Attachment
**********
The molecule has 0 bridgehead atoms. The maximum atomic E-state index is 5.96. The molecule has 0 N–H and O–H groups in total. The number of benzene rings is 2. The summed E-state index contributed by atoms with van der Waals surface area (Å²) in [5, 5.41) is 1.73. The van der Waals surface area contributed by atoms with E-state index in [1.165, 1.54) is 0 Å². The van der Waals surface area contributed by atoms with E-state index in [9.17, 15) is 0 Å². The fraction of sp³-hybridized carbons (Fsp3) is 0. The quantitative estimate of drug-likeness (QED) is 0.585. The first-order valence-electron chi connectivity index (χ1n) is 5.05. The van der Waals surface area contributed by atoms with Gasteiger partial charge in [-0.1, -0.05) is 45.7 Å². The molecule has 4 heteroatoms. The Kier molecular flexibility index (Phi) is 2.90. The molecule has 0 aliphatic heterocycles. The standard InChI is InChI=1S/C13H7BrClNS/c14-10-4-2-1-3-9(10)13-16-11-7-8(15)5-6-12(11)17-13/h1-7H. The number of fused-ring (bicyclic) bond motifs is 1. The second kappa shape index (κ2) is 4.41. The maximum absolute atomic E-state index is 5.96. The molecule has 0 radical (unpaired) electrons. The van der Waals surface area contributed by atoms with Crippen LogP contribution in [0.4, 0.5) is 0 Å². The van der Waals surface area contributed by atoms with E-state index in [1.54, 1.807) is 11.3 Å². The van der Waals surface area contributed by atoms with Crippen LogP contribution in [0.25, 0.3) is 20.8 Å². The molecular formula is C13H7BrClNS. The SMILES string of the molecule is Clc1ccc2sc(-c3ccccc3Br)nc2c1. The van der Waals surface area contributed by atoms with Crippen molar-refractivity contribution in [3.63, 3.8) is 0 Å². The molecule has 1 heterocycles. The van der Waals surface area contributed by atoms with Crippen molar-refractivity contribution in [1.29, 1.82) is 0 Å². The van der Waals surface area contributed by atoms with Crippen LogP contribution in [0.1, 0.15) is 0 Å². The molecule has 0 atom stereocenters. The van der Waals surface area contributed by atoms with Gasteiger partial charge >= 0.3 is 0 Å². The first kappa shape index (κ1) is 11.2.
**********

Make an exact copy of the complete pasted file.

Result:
The molecule has 0 bridgehead atoms. The maximum atomic E-state index is 5.96. The molecule has 0 N–H and O–H groups in total. The number of benzene rings is 2. The summed E-state index contributed by atoms with van der Waals surface area (Å²) in [5, 5.41) is 1.73. The van der Waals surface area contributed by atoms with E-state index in [1.165, 1.54) is 0 Å². The van der Waals surface area contributed by atoms with E-state index in [9.17, 15) is 0 Å². The fraction of sp³-hybridized carbons (Fsp3) is 0. The quantitative estimate of drug-likeness (QED) is 0.585. The first-order valence-electron chi connectivity index (χ1n) is 5.05. The van der Waals surface area contributed by atoms with Gasteiger partial charge in [-0.1, -0.05) is 45.7 Å². The molecule has 4 heteroatoms. The Kier molecular flexibility index (Phi) is 2.90. The molecule has 0 aliphatic heterocycles. The standard InChI is InChI=1S/C13H7BrClNS/c14-10-4-2-1-3-9(10)13-16-11-7-8(15)5-6-12(11)17-13/h1-7H. The number of fused-ring (bicyclic) bond motifs is 1. The second kappa shape index (κ2) is 4.41. The maximum absolute atomic E-state index is 5.96. The molecule has 0 radical (unpaired) electrons. The van der Waals surface area contributed by atoms with Crippen LogP contribution in [0.4, 0.5) is 0 Å². The van der Waals surface area contributed by atoms with E-state index in [1.54, 1.807) is 11.3 Å². The van der Waals surface area contributed by atoms with Crippen LogP contribution in [0.25, 0.3) is 20.8 Å². The molecular formula is C13H7BrClNS. The SMILES string of the molecule is Clc1ccc2sc(-c3ccccc3Br)nc2c1. The van der Waals surface area contributed by atoms with Crippen molar-refractivity contribution in [3.63, 3.8) is 0 Å². The molecule has 1 heterocycles. The van der Waals surface area contributed by atoms with Crippen molar-refractivity contribution in [1.29, 1.82) is 0 Å². The van der Waals surface area contributed by atoms with Crippen LogP contribution in [0.1, 0.15) is 0 Å². The molecule has 0 atom stereocenters. The van der Waals surface area contributed by atoms with Gasteiger partial charge >= 0.3 is 0 Å². The first kappa shape index (κ1) is 11.2.